Pre-operative radiographs should always be made prior to extraction to identify adjacent pathology such as fractured roots, ankylosis, resorption, alveolar bone loss from periodontitis with impending mandible fracture, etc.

Many tooth extractions are relatively straightforward and can be accomplished with simple elevation and removal of the tooth with a few sutures to close. However some teeth, for example the canine and carnassial teeth, require mucogingival surgery to predictably atraumatically remove them. Some complicating factors that can convert a routine extraction into a surgical one include unusual tooth position, adjacent anatomy, compromised regional tissues, jaw anomalies, concurrent adjacent trauma, fractured root, root resorption, alveolar bone loss, communication of the alveolus with another cavity or tissue space, very young patients with fragile roots, or geriatric patients with ankylosis. Even a routine extraction can become surgical due to procedural complications such as iatrogenic root fracture or collateral trauma.

During simple extraction, a dental elevator is used to expand the periodontal ligament by gently inserting and rotating it between the root and alveolus. This stretches and tears the periodontal ligament (PDL) at the same time as it expands the alveolar bone on the opposite side of the root. In large or multi-rooted teeth, this applied force can cause trauma and bone plate fractures due to the strong attachment of large roots. Mucogingival surgery involves tissue flaps to access and remove of supportive coronal bone to assist dental elevation for PDL fatigue. Gentle but sustained elevation forces then gain the advantage, allowing the PDL to tear more easily.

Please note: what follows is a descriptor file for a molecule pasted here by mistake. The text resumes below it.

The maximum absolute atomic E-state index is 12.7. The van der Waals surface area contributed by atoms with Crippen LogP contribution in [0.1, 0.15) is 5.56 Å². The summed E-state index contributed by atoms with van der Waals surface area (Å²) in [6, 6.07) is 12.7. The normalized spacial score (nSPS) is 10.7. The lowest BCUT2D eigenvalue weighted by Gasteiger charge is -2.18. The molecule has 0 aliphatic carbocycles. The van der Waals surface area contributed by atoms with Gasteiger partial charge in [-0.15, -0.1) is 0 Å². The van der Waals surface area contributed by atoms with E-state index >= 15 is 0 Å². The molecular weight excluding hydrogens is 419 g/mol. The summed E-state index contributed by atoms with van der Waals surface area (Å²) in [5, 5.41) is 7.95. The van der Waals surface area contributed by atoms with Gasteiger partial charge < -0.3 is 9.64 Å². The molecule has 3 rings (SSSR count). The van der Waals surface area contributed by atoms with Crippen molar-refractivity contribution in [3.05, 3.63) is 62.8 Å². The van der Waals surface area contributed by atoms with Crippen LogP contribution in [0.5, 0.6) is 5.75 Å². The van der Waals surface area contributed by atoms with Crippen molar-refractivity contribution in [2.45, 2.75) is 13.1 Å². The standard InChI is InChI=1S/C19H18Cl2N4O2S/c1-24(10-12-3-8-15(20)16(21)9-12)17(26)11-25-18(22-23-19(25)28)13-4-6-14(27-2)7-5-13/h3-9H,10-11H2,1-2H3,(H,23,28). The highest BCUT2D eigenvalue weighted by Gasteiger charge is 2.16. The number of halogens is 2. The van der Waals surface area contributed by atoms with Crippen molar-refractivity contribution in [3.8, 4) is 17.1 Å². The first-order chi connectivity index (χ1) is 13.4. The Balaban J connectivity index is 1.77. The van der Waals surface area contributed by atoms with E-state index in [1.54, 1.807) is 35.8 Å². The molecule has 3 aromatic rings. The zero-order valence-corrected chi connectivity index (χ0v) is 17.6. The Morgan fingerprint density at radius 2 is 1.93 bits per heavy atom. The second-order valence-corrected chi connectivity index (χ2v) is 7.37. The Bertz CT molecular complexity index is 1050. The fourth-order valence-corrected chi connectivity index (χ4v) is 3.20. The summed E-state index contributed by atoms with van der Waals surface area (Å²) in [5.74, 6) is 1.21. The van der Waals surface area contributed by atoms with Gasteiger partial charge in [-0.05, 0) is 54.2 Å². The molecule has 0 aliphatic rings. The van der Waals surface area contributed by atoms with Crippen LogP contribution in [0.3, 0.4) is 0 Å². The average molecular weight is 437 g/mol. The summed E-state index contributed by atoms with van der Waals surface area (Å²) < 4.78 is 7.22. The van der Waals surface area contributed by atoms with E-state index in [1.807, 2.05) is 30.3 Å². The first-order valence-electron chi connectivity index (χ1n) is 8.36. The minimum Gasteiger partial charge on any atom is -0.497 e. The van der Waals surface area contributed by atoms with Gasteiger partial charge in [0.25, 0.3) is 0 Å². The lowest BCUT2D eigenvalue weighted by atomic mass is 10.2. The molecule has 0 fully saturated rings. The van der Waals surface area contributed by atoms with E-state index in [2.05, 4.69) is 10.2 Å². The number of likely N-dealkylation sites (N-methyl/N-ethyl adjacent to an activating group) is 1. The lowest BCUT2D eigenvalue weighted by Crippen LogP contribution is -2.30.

Steps for surgical extraction are incision of the epithelial attachment, subperiosteal elevation of a mucogingival flap when needed, removal of alveolar bone when needed, root luxation and elevation to incise and rupture the periodontal ligament fibers and expand the alveolus, delivery of the tooth from the alveolus, alveolar curettage and flushing, osteoplasty if needed, and suturing the defect. The wound is always closed primarily; they are not left open for drainage.